By Meghan Hall
WeWork’s rapid ascension in the commercial real estate world seems to be dissolving as quickly as it came. The New York-based co-working and shared office space firm, which has evolved, in some aspects, into a spin-off of a property management firm, has ended a deal to move into Martin Selig’s 36-story tower at Third and Lenora, Martin Selig Real Estate (MSRE) confirmed Tuesday. WeWork had planned to open its first WeLive community at Third and Lenora, taking up close to 176,000 square feet of space in the mixed-use development.
“As part of WeWork’s commitment to refocus on its core business, WeWork and Martin Selig Real Estate have mutually agreed to not move forward with the planned WeWork-WeLive Belltown Seattle project at 3rd and Lenora,” said MSRE and WeWork in a joint statement. “WeWork and Martin Selig Real Estate look forward to continuing to work together, including on the forthcoming WeWork location at 15th & Market in Ballard.”
The tower, whose expected delivery is the summer of 2020, totals 307,616 square feet, according to MSRE’s website. The WeLive apartments, had they been completed, would have been a mix of studios, one-, two- and three-bedroom units that would have been rentable for a single night or several months. WeLive locations typically also offer lounges, workplaces, bars, concierges, etc. Currently, WeLive has communities in New York and Washington D.C.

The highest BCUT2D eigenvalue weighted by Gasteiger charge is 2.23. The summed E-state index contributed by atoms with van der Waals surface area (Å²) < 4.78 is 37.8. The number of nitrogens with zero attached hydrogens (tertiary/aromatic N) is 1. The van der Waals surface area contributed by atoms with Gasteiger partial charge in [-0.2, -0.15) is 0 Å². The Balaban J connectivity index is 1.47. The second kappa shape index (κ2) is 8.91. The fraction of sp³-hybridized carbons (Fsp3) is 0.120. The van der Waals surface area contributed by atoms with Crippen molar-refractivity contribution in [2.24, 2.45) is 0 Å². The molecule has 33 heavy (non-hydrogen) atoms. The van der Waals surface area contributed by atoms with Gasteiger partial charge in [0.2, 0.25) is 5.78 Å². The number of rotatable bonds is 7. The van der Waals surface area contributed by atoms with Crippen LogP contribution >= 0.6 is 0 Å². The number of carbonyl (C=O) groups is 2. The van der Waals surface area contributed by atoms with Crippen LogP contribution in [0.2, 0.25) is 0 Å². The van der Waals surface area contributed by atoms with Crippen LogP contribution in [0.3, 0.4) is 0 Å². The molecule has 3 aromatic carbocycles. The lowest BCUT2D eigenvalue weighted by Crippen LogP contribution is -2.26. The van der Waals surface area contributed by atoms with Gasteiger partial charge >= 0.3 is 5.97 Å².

WeWork is also working with MSRE on building out its space at 15th and Market, where it has leased about 76,000 square feet in the building. The project is expected to be delivered in December.
For Martin Selig Real Estate, the Third and Lenora tower is located at the heart of downtown near Pike Place, and provides potential tenants a rare opportunity to seize a large block of space in Seattle’s highly constrained office market. According to a recent third quarter report released by Broderick Group, 2019 year-to-date net absorption has reached more than one million square feet and is expected to reach more than 1.5 million square feet by the end of the year. During the third quarter, 481,000 square feet of space was signed for by three companies alone: SAP-Qualtrics took 280,000 square feet at Skanska’s 2+U, while Sound Transit expanded its footprint at 705 Union Station to 173,000 square feet. In the second quarter, apple took 645,000 square feet at 333 Dexter in South Lake Union.
There is an estimated two million square feet in active tenant requirements looking for opportunities in the downtown market, states Broderick Group, meaning any contiguous, large blocks of space that become available—including now Third and Lenora— will draw attention from interested parties.